Emergency room visits grow in Mass.
New insurance law did not reduce number of users
The number of people visiting hospital emergency rooms has climbed in Massachusetts, despite the enactment of nearly universal health insurance that some hoped would reduce expensive emergency department use.
According to state data released last week, emergency room visits rose by 9 percent from 2004 to 2008, to about 3 million visits a year.
When the Legislature passed the insurance law in 2006, officials hoped it would increase access to primary care doctors for the uninsured, which would improve their health and lessen their reliance on emergency rooms for the flu, sprains, and other urgent care. Residents began enrolling in state-subsidized insurance plans in October 2006; everyone was required to have coverage by July 1, 2007.
But, according to a report from the Division of Health Care Finance and Policy, expanded coverage may have contributed to the rise in emergency room visits, as newly insured residents entered the health care system and could not find a primary care doctor or get a last-minute appointment with their physician.
David Morales, commissioner of the division, said several national and statewide studies have shown that expanding insurance coverage does not reduce emergency room visits. This is because the uninsured “are not really responsible for significant ER use’’ he said.
The growth in emergency room use predates the health insurance law and mirrors national trends, according to Nancy Turnbull, a senior lecturer at the Harvard School of Public Health.
“I don’t think the increase has anything to do with health care reform,’’ she said. “It’s much more reflective of [primary care] access problems.’’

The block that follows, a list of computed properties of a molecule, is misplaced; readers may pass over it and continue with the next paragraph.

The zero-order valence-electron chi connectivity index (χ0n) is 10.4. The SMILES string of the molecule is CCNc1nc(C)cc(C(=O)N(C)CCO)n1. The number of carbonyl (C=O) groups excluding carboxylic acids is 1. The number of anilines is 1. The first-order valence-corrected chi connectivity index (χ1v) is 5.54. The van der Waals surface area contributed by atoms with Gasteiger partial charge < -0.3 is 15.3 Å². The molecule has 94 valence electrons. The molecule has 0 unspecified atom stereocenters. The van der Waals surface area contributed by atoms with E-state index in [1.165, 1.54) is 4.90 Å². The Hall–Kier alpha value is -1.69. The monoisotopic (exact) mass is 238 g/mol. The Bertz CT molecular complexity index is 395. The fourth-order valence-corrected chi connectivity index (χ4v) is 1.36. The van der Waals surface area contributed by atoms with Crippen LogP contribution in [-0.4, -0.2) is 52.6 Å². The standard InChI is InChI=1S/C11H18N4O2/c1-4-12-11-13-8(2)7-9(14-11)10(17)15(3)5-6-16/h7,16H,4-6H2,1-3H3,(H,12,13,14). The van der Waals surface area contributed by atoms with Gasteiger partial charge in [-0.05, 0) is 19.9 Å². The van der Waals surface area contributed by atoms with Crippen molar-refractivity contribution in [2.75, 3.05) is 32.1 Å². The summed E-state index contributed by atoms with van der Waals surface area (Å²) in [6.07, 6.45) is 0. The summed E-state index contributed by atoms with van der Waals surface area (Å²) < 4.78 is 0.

Sarah Iselin, president of the Blue Cross Blue Shield of Massachusetts Foundation and a former commissioner of the Division of Health Care Finance and Policy, said that even before the state enacted universal health insurance, the uninsured made up only about 10 percent of the state’s population. As a result, she said, “you’d have to see an enormous decrease in their ER use’’ to affect the overall trend. “ER use has been going up every single year for time eternal,’’ she said.
The state report found that the number of emergency room visits climbed at about the same rate in community hospitals and teaching hospitals.
But, the report found, the growth in emergency room use varied widely across the state, for reasons unknown. Emergency room visits at hospitals in Western Massachusetts soared 20 percent over the four-year period, but grew by just 3 percent at hospitals in the northeastern part of the state.
The state said the growing use of emergency rooms has significant cost implications, because private insurers and government programs pay substantially more for a visit to the emergency room than for a doctor’s appointment. Morales said the state needs “to change our payment system to encourage the use of primary care.’’ Better payment for primary care physicians would encourage more doctors to enter the field, he said.
Andrew Dreyfus, executive vice president for health care services at Blue Cross, said changing how doctors are paid could create incentives for them to expand office hours and keep patients out of emergency rooms. Global payments, for example, in which doctors are paid a fixed annual fee intended to cover all of a patient’s care, discourage use of unnecessarily expensive care, he said.
Blue Cross, the state’s largest insurer, has seen a slight decrease in emergency room use among its members over the past year, Dreyfus said. He said that trend could be related to growing use of limited-service clinics, such as
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